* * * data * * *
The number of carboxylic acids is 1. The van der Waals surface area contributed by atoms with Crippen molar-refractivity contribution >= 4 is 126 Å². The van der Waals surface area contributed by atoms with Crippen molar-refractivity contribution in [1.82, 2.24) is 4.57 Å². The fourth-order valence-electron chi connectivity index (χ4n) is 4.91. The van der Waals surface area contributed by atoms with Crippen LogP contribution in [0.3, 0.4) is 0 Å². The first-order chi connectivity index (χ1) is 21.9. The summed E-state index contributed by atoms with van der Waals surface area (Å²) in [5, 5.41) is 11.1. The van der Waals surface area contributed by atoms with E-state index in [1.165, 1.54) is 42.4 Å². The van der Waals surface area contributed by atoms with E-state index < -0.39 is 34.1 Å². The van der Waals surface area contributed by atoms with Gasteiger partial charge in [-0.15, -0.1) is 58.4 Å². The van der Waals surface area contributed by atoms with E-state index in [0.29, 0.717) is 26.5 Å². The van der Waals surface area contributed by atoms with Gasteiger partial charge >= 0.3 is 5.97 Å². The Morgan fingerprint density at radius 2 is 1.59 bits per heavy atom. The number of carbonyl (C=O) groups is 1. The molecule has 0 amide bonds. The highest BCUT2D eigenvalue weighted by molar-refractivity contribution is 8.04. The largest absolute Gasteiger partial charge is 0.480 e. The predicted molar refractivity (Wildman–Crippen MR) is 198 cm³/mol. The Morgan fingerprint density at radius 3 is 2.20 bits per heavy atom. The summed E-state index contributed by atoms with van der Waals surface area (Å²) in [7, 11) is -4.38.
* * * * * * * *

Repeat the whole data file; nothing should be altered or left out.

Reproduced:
The number of carboxylic acids is 1. The van der Waals surface area contributed by atoms with Crippen molar-refractivity contribution >= 4 is 126 Å². The van der Waals surface area contributed by atoms with Crippen molar-refractivity contribution in [1.82, 2.24) is 4.57 Å². The fourth-order valence-electron chi connectivity index (χ4n) is 4.91. The van der Waals surface area contributed by atoms with Crippen LogP contribution in [0.3, 0.4) is 0 Å². The first-order chi connectivity index (χ1) is 21.9. The summed E-state index contributed by atoms with van der Waals surface area (Å²) in [5, 5.41) is 11.1. The van der Waals surface area contributed by atoms with E-state index in [1.165, 1.54) is 42.4 Å². The van der Waals surface area contributed by atoms with E-state index < -0.39 is 34.1 Å². The van der Waals surface area contributed by atoms with Gasteiger partial charge in [-0.15, -0.1) is 58.4 Å². The van der Waals surface area contributed by atoms with E-state index in [0.29, 0.717) is 26.5 Å². The van der Waals surface area contributed by atoms with Gasteiger partial charge >= 0.3 is 5.97 Å². The Morgan fingerprint density at radius 2 is 1.59 bits per heavy atom. The number of carbonyl (C=O) groups is 1. The molecule has 0 amide bonds. The highest BCUT2D eigenvalue weighted by molar-refractivity contribution is 8.04. The largest absolute Gasteiger partial charge is 0.480 e. The predicted molar refractivity (Wildman–Crippen MR) is 198 cm³/mol. The Morgan fingerprint density at radius 3 is 2.20 bits per heavy atom. The summed E-state index contributed by atoms with van der Waals surface area (Å²) in [7, 11) is -4.38.